Inflammation is your body’s reaction to healing. When you get a paper cut, your white blood cells rush to the cut site, stop the bleeding, begin the process of healing, and make a quick exit. This is known as acute inflammation. Chronic inflammation, on the other hand, is much more prolonged and contributes to ill health and disease.
A simple blood test, checking for the C Reactive Protein levels, will confirm, whether you are battling inflammation. It is believed that diet doesn’t affect inflammation. But it is a fad. There are many food items that contribute to inflammation.
So which foods contribute to inflammation?
If you are one of those people, who enjoy sugar in their tea, whipped cream with their pie slice, and potatoes in any form, then it is highly likely you are suffering from chronic inflammation. Other foods that are probably sitting around in your fridge, which contribute to chronic inflammation are:
- Processed cheeses
- Fast Food
- Deli Meats
- Hot Dogs
- Palm/Coconut Oils
- Refined Grains
Fat and Inflammation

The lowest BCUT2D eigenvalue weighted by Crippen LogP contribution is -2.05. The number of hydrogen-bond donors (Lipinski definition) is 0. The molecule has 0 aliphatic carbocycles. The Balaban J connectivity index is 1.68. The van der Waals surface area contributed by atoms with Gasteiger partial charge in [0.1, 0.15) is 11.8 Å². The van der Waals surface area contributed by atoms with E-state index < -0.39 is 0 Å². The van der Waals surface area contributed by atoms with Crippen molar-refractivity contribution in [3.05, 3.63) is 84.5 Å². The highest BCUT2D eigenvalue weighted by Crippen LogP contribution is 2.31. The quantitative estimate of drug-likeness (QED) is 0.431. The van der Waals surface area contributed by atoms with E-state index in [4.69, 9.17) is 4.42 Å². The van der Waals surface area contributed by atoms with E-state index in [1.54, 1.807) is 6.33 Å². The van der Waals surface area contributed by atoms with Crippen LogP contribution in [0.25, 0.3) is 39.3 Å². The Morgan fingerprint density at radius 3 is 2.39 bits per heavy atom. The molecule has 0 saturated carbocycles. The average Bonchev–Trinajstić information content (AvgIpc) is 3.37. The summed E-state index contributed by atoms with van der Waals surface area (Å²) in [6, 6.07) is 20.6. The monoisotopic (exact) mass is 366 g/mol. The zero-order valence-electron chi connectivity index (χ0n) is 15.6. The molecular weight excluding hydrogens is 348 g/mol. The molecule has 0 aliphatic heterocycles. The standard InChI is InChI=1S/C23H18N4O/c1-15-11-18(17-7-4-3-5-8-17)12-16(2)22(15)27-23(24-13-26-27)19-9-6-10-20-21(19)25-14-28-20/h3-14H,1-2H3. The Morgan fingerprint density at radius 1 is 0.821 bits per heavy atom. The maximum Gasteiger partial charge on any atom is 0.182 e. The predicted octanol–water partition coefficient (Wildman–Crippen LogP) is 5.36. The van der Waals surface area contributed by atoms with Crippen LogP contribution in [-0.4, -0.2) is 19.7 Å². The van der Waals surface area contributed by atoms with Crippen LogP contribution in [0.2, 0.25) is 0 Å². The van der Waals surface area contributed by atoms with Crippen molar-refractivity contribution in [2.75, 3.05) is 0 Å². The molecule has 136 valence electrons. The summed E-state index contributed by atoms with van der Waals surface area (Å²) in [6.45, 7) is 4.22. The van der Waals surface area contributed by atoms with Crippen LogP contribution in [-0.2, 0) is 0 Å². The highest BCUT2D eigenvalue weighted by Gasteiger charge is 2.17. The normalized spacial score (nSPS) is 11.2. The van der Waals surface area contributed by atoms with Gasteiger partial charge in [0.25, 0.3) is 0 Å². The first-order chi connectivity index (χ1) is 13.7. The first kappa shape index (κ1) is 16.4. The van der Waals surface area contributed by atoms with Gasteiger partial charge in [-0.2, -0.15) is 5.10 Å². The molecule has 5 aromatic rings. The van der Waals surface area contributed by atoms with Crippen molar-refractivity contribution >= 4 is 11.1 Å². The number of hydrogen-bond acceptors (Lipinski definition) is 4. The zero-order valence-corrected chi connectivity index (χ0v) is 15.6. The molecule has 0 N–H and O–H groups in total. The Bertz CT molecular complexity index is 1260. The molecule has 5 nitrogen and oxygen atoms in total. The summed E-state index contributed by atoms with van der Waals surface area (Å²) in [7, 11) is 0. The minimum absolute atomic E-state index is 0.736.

Not all fats are created equally. It is commonly known that saturated fats, and trans fats, contribute to a variety of cardiac issues, such as heart disease, cholesterol, and stroke. But most people are unaware, that the omega-6 fatty acids found in sunflower and safflower oils, also promote chronic inflammation. Therefore, it is advisable to consume these oils in limited quantities. Fats from olive oil, nuts, and fatty fish are better choices.
A diet that is high in fats, contributes to significant weight, and potentially morbid obesity. The human body responds to excessive weight gain, via inflammatory responses.
What does an anti-inflammatory shopping list look like?
The next time you go shopping for groceries, consider purchasing the following health-promoting items:
- Whole grains: Steel cut oats, whole wheat pasta, multigrain bread, are common examples. Make sure you are able to see these grains in your food item.
- Colorful Vegetables and Fruits: You need to consume at least nine servings per day. Consider items with color, as these are high in phytonutrients. Some common examples include oranges, pumpkin, spinach, pomegranate, and bell peppers.
- Good Fats: Olive oil, nuts, salmon, flax seeds, are excellent choices.
At each meal, consider choosing foods from all the food groups, and combine this with at least thirty minutes of physical activity, such as walking, or light jogging.
Combining a healthy diet, with regular exercise, is the best way to combat the chronic inflammatory responses in your body.